I'm glad that this theme wasn't used as the opening theme to the game, as not only is "Ahead on Our Way" a much more sophisticated theme, it has a long lasting melody too that could be manipulated in a gross number of ways. (This is evident in the mass of tracks on the Final Fantasy V Original Sound Version that adopted the theme as their main melody). "Opening Idea-Version.2 (unreleased)" would have been a track that Uematsu created, developed for a short while, and then discarded. Indeed, there is nothing wrong with the ideas that the theme contains, but rather the way that everything is integrated instead. The melody is the first thing that we hear, and to be truthful, it is hardly hard hitting or memorable in the least. To me, the theme resembles a love theme, as with its harmony moving softly and slowly, the idea of a growing passion is the first thing that comes to mind. The frequent shifts to a minor key suggest otherwise, however, and it could also be interpreted as a theme to commemorate the death of a loved one. Indeed, the theme is motivating, but hardly adequate for an opening scene, a scene that is supposed to motivate the player for an emotional journey filled with conflict and strife. The simple harmony in this track means the attention is placed upon the melody, and the truth is that it just doesn't perform as well as "Ahead on Our Way." On the whole, this is an interesting theme, and perhaps if it was intended for something different, it might have been a good choice in the game. (7/10)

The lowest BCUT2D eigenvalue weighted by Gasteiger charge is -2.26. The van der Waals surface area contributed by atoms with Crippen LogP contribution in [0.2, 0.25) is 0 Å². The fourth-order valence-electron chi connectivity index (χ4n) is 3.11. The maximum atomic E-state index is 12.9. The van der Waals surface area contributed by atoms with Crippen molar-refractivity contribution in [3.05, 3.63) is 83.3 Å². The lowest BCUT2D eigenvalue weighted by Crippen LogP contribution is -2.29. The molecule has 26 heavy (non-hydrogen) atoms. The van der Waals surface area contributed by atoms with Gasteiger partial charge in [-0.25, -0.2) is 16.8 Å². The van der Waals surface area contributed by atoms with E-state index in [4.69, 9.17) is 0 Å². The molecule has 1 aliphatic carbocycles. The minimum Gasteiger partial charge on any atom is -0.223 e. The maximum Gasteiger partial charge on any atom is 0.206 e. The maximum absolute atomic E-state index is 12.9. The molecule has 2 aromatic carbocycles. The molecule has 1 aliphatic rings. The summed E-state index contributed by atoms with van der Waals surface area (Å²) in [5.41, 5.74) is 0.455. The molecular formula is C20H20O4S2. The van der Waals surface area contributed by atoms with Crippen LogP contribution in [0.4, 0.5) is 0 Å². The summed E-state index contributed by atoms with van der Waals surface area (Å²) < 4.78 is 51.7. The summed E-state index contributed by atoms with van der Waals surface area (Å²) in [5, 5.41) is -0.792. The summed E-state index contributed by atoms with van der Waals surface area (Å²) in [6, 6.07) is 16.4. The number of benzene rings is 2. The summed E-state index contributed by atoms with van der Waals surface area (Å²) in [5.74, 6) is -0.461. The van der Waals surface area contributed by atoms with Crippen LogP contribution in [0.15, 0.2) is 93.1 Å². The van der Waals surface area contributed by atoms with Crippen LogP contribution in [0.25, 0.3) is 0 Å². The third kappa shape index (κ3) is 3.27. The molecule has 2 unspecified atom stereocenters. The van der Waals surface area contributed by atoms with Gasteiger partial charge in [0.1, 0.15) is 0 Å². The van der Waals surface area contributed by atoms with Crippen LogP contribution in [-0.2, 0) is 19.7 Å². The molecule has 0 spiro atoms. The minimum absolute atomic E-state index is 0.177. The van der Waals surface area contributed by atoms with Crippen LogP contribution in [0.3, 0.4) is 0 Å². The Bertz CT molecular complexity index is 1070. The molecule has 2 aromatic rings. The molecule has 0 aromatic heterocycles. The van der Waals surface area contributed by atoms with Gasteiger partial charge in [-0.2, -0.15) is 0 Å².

4) Flying Ship-Version.2 (unreleased)